1.3: Fresh Water Flows Underground Groundwater: Water held underground Permeable: A substance that liquids can flow through. Ex: coffee filter, soil, sand and gravel. Impermeable: A substance that liquids cannot flow through.
Ex: A drinking glass holds liquids because it is impermeable. Clay is soft, but it is nearly impermeable. Groundwater collects because gravity causes rainwater to sink into the soil. Water sinks though permeable ground until it reaches an impermeable layer.
Water table: The top of the area of groundwater that is saturated or completely filled with water. This is called the saturation zone. Groundwater may collect in the spaces within soil, gravel and some kinds of rock.
Aquifers An aquifer is an underground layer of permeable rock that contains water. Some lie deep under impermeable rock, and others lie just beneath the topsoil.
3 Things Must Occur for an Aquifer to Form: (pg. 26) 1. Groundwater is stored in the pore spaces of gravel and rock in a layer of permeable material. 2. A neighboring area of impermeable rock keeps the water from draining away. 3. A source of water refills the aquifer.
Importance of Aquifers: The ground acts like a giant filter. Stones and sand in the ground can filter out bacteria. It removes harmful chemicals and minerals. It keeps water cleaner and more ready to drink.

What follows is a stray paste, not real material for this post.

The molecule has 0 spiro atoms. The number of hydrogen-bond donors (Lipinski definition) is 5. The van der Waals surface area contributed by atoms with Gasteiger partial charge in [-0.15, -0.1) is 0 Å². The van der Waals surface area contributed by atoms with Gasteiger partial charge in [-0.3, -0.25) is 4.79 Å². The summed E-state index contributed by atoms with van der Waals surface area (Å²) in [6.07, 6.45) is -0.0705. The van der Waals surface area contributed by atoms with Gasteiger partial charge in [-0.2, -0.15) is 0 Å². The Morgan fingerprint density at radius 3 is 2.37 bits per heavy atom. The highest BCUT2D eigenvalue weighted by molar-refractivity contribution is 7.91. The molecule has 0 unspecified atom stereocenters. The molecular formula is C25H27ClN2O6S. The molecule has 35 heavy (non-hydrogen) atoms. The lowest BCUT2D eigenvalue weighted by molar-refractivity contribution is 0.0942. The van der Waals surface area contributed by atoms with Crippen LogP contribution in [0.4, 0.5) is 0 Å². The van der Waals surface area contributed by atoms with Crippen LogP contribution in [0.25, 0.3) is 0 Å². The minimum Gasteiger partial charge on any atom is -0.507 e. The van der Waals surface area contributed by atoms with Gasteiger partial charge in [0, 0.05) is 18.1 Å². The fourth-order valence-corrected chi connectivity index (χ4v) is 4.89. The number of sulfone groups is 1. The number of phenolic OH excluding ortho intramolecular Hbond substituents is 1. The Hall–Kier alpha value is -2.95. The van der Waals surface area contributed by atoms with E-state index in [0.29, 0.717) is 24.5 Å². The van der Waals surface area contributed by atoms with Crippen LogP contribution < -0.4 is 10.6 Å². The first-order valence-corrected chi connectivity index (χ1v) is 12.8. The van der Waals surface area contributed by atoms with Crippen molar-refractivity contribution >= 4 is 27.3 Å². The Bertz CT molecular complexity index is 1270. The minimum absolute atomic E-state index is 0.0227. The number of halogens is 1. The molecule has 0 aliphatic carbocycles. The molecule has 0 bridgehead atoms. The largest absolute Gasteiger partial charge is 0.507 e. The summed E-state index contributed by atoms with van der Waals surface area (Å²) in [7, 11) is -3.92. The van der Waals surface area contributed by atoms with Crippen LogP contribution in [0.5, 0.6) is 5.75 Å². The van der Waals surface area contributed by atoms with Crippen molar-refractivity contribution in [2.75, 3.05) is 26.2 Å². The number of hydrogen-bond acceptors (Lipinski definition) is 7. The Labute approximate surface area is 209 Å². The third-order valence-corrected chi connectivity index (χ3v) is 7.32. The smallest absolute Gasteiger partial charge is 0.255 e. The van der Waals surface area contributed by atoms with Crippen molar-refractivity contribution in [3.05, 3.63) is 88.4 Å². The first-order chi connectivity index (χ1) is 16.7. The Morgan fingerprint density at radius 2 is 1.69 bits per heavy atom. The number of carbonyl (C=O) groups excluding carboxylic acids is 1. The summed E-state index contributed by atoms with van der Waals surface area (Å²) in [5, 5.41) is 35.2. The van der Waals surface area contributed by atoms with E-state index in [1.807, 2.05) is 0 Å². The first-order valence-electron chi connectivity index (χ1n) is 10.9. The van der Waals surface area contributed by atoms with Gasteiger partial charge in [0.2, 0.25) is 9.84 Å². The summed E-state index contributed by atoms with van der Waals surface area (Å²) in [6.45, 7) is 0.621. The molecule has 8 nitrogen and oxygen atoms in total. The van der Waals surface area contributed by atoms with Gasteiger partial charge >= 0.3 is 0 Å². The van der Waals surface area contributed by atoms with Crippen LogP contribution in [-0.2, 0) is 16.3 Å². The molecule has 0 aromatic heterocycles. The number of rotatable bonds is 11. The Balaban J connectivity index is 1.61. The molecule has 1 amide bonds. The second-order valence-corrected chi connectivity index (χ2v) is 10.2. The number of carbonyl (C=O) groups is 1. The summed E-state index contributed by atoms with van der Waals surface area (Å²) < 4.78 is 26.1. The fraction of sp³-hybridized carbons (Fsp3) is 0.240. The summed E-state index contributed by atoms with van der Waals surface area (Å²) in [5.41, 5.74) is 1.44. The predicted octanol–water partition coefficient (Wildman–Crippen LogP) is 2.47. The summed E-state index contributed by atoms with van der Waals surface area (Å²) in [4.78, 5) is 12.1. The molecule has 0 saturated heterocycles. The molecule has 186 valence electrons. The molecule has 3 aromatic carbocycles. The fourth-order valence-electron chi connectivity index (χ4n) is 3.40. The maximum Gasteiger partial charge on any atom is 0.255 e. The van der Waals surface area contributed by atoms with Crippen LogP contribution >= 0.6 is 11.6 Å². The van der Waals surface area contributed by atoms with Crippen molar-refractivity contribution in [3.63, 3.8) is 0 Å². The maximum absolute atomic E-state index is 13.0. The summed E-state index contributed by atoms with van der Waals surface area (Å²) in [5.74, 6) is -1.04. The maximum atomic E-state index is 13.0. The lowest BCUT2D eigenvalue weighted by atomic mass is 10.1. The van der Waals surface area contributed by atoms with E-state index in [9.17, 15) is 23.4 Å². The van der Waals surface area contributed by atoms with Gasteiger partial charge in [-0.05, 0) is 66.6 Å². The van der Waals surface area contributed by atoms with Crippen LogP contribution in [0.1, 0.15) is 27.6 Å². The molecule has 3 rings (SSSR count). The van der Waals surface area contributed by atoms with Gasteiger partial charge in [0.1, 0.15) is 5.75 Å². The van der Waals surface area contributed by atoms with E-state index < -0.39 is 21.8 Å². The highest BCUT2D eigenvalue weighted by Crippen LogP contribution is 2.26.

Springs and Wells: A spring is a flow of water from the ground at a place where the surface of the land dips below the water table. A well is a hole in the ground that reaches down to the saturation zone- the wet region below the water table.
Most wells need a pump to draw up the water and are dug with motorized drills. An artesian well does not need a pump. The water flows to the surface naturally because it is under pressure.
The depth of the water table can vary from season to season, depending on the amount of rainfall. If water is used faster than it is replaced, wells may run dry causing the ground to settle and damage the environment.
Hot Springs Hot Springs- Hot water deep underground that is like an enormous boiling pot. Water heats to the boiling point and then becomes hotter because the liquid is under great pressure from the surrounding rocks. A geyser is a kind of hot spring.